Class Action Litigation Newsletter Spring 2020 - Ninth Circuit
In re Williams-Sonoma, Inc., 947 F.3d 535 (9th Cir. 2020)
Ninth Circuit rules that Rule 26 does not authorize discovery before class certification to help locate a new class representative.
This appeal involved a dispute over a discovery order requiring defendant to provide a list of California purchasers so plaintiff could identify a new class representative. The original plaintiff was a Kentucky resident who sued over alleged violations of California consumer protection laws. After the district court ruled that the Kentucky plaintiff could not bring claims under California law, plaintiff propounded discovery to find a California plaintiff. The district court directed defendant to produce a list of California customers who had purchased bedding products during the relevant period. That order was not appealable, so defendants petitioned for a writ of mandamus.
On a 2-1 vote, the Ninth Circuit granted the writ petition and held the discovery order represented a clear error of law. The Ninth Circuit relied on Oppenheimer Fund, Inc. v. Sanders, 437 U.S. 340 (1978), in which the Supreme Court held the names and addresses of class members were outside the scope of relevant discovery under Rule 26(b)(1). Since plaintiff’s claims and defenses involved the application of Kentucky law, discovery regarding unknown class members for the possible pursuit of California claims was not relevant. Accordingly, the Ninth Circuit held that Rule 26 does not authorize discovery before class certification when the express purpose is to find a new lead plaintiff.
Carpenter v. Petsmart, 2020 WL 996947 (S.D. Cal. Mar. 2, 2020)
Court holds that Bristol-Myers applies to class actions, striking nationwide class allegations.
Plaintiff purchased a “Tiny Tales Homes” habitat from defendant for his pet hamsters, but alleged that, because of a design defect, his pets were able to chew through connector pieces in the habitats and escape, never to be seen again. Plaintiff brought claims on behalf of a nationwide class, alleging claims for breach of the Magnuson-Moss Warranty Act, breach of warranty, fraud by omission, and unjust enrichment. Defendant moved to strike the nationwide class allegations, arguing among other things the court lacked personal jurisdiction over defendant with respect to claims alleged on behalf of putative class members who purchased Tiny Tales Homes outside of California, and plaintiff lacked standing to assert claims under other states’ laws.
In addressing these issues, the court considered the applicability of Bristol-Myers, where plaintiffs (including non-California residents) brought a mass action in California state court, claiming defendant’s drug product harmed their health. The United States Supreme Court held that “there must be an affiliation between the forum and the underlying controversy, principally, [an] activity or an occurrence that takes place in the forum State and is therefore subject to the State’s regulation.”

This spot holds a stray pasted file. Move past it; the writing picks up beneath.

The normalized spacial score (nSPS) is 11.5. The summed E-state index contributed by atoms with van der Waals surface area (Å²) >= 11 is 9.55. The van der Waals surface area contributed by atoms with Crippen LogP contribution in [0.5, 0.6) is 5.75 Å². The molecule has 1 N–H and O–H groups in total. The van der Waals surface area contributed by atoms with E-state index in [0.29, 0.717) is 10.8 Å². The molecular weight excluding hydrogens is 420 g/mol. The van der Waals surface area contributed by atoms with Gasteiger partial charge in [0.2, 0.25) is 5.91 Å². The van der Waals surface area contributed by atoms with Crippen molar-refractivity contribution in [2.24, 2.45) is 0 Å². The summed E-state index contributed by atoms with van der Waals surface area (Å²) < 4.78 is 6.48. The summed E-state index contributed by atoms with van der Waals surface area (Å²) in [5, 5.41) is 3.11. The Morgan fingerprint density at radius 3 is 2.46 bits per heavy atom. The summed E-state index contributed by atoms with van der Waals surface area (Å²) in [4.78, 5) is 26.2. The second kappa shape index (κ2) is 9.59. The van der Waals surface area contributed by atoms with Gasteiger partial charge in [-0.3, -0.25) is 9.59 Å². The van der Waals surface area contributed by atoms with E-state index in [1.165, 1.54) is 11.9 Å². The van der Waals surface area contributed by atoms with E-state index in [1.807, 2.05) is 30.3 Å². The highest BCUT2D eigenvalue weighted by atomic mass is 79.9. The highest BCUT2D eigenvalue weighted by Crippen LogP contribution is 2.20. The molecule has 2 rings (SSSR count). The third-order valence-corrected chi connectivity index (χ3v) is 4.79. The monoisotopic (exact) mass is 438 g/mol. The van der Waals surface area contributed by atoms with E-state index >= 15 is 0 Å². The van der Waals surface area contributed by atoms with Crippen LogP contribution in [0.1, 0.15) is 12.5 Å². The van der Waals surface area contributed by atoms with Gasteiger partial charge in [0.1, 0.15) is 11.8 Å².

The court in Petsmart provided a detailed summary of the three approaches most courts have taken to personal jurisdiction challenges in class actions: (i) Bristol-Myers does not apply to class actions; (ii) Bristol-Myers does apply to class actions; and (iii) the issue should be addressed at class certification. The court ultimately followed the second approach, holding that “the rationale for the holding in Bristol-Myers indicates that if and when the Supreme Court is presented with the question, it will also hold that a court cannot exercise specific personal jurisdiction over a defendant for the claims of unnamed class members that would not be subject to specific personal jurisdiction if asserted as individual claims.” The court also specifically rejected the “class actions are different” argument often used to support the first approach: “[t]he Court, however, is not persuaded that the procedural requirements for a class action constitute a basis for finding that the rationale behind the holding in Bristol-Myers Squibb does not apply to nationwide class actions involving individual claims for which there would not be specific personal jurisdiction if those claims were filed individually.” Thus, the court granted defendant’s motion to strike the nationwide class allegations.
Amaraut v. Sprint/United Management Company, 2020 WL 1820120 (S.D. Cal. Apr. 10, 2020)
Court declines to prevent plaintiffs’ counsel from commenting on, or communicating with, class members in a competing, settled case.
This case involved a hybrid collective and class action—an “opt-in” collective action under the Fair Labor Standards Act and an “opt-out” state-specific class action under state wage and hour law. Defendant settled two related cases (the “Navarette actions”), handled by different plaintiffs’ counsel. Plaintiffs moved to compel production of the contact information for class members in the settled cases, and the court granted the motion. Defendant moved to limit communications by plaintiffs and their counsel, to prevent them from: (1) commenting on the settlement of the Navarette actions; (2) providing an opinion regarding class members’ rights in the settlement; and (3) encouraging class members to opt out.